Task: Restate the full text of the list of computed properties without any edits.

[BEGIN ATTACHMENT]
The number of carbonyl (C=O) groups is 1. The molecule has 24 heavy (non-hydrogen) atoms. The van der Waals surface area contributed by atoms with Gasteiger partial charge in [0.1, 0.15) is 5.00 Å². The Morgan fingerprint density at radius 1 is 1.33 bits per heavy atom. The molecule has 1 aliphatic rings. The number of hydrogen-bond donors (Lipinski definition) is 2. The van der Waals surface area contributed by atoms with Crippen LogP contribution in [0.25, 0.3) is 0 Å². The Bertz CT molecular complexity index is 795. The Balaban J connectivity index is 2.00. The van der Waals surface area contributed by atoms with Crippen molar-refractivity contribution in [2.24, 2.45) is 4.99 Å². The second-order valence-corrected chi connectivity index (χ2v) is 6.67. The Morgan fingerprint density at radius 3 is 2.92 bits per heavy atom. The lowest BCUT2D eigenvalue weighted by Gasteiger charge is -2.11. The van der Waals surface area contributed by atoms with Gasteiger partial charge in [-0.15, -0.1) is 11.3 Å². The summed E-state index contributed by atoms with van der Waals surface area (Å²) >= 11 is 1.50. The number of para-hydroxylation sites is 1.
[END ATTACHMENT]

The number of carbonyl (C=O) groups is 1. The molecule has 24 heavy (non-hydrogen) atoms. The van der Waals surface area contributed by atoms with Gasteiger partial charge in [0.1, 0.15) is 5.00 Å². The Morgan fingerprint density at radius 1 is 1.33 bits per heavy atom. The molecule has 1 aliphatic rings. The number of hydrogen-bond donors (Lipinski definition) is 2. The van der Waals surface area contributed by atoms with Crippen LogP contribution in [0.25, 0.3) is 0 Å². The Bertz CT molecular complexity index is 795. The Balaban J connectivity index is 2.00. The van der Waals surface area contributed by atoms with Crippen molar-refractivity contribution in [2.24, 2.45) is 4.99 Å². The second-order valence-corrected chi connectivity index (χ2v) is 6.67. The Morgan fingerprint density at radius 3 is 2.92 bits per heavy atom. The lowest BCUT2D eigenvalue weighted by Gasteiger charge is -2.11. The van der Waals surface area contributed by atoms with Gasteiger partial charge in [-0.15, -0.1) is 11.3 Å². The summed E-state index contributed by atoms with van der Waals surface area (Å²) >= 11 is 1.50. The number of para-hydroxylation sites is 1.